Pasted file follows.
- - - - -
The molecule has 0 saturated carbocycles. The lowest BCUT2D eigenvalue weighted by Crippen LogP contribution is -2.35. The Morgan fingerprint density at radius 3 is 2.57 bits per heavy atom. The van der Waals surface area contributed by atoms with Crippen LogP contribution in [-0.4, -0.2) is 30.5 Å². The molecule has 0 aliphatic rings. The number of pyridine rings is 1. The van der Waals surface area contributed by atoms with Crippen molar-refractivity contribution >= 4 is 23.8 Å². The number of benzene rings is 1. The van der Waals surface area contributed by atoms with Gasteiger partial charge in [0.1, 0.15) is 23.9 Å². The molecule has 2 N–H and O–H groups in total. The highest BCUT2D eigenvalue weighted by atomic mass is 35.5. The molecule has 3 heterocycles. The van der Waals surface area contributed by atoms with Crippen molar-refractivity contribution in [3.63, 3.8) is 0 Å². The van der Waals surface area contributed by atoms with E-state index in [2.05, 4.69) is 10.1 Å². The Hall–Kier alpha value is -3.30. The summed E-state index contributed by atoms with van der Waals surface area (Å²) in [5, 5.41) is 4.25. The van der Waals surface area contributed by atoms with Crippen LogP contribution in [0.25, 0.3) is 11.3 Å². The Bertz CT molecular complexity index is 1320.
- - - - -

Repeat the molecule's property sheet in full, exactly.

The molecule has 0 saturated carbocycles. The lowest BCUT2D eigenvalue weighted by Crippen LogP contribution is -2.35. The Morgan fingerprint density at radius 3 is 2.57 bits per heavy atom. The van der Waals surface area contributed by atoms with Crippen LogP contribution in [-0.4, -0.2) is 30.5 Å². The molecule has 0 aliphatic rings. The number of pyridine rings is 1. The van der Waals surface area contributed by atoms with Crippen molar-refractivity contribution >= 4 is 23.8 Å². The number of benzene rings is 1. The van der Waals surface area contributed by atoms with Gasteiger partial charge in [0.1, 0.15) is 23.9 Å². The molecule has 2 N–H and O–H groups in total. The highest BCUT2D eigenvalue weighted by atomic mass is 35.5. The molecule has 3 heterocycles. The van der Waals surface area contributed by atoms with Crippen molar-refractivity contribution in [3.63, 3.8) is 0 Å². The van der Waals surface area contributed by atoms with E-state index in [2.05, 4.69) is 10.1 Å². The Hall–Kier alpha value is -3.30. The summed E-state index contributed by atoms with van der Waals surface area (Å²) in [5, 5.41) is 4.25. The van der Waals surface area contributed by atoms with Crippen LogP contribution in [0.25, 0.3) is 11.3 Å². The Bertz CT molecular complexity index is 1320.